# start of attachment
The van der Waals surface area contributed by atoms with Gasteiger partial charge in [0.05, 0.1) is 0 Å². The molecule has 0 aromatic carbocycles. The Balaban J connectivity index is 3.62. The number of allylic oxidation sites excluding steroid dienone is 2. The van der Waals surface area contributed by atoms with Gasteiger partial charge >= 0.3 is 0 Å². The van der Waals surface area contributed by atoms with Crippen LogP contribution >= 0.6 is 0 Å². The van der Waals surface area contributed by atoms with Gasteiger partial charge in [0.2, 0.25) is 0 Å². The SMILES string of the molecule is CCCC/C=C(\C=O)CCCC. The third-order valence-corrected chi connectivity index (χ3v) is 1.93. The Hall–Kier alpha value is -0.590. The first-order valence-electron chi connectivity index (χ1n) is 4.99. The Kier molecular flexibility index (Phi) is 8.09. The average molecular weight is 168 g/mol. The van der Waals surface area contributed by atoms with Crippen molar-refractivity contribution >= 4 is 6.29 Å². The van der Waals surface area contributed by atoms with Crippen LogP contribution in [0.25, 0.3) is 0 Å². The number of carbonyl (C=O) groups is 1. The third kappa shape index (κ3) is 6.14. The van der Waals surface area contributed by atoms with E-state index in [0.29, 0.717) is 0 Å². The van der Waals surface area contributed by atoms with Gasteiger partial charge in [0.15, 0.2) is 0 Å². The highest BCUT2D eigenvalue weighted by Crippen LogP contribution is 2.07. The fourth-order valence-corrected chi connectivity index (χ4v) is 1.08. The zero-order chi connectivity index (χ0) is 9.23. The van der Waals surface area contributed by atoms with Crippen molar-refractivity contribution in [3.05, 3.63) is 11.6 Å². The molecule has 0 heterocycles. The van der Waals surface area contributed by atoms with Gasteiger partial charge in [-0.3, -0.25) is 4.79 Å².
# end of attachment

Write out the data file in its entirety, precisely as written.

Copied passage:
The van der Waals surface area contributed by atoms with Gasteiger partial charge in [0.05, 0.1) is 0 Å². The molecule has 0 aromatic carbocycles. The Balaban J connectivity index is 3.62. The number of allylic oxidation sites excluding steroid dienone is 2. The van der Waals surface area contributed by atoms with Gasteiger partial charge >= 0.3 is 0 Å². The van der Waals surface area contributed by atoms with Crippen LogP contribution >= 0.6 is 0 Å². The van der Waals surface area contributed by atoms with Gasteiger partial charge in [0.2, 0.25) is 0 Å². The SMILES string of the molecule is CCCC/C=C(\C=O)CCCC. The third-order valence-corrected chi connectivity index (χ3v) is 1.93. The Hall–Kier alpha value is -0.590. The first-order valence-electron chi connectivity index (χ1n) is 4.99. The Kier molecular flexibility index (Phi) is 8.09. The average molecular weight is 168 g/mol. The van der Waals surface area contributed by atoms with Crippen molar-refractivity contribution >= 4 is 6.29 Å². The van der Waals surface area contributed by atoms with Crippen LogP contribution in [0.25, 0.3) is 0 Å². The number of carbonyl (C=O) groups is 1. The third kappa shape index (κ3) is 6.14. The van der Waals surface area contributed by atoms with E-state index in [0.29, 0.717) is 0 Å². The van der Waals surface area contributed by atoms with Gasteiger partial charge in [0.15, 0.2) is 0 Å². The highest BCUT2D eigenvalue weighted by Crippen LogP contribution is 2.07. The fourth-order valence-corrected chi connectivity index (χ4v) is 1.08. The zero-order chi connectivity index (χ0) is 9.23. The van der Waals surface area contributed by atoms with Crippen molar-refractivity contribution in [3.05, 3.63) is 11.6 Å². The molecule has 0 heterocycles. The van der Waals surface area contributed by atoms with Gasteiger partial charge in [-0.3, -0.25) is 4.79 Å².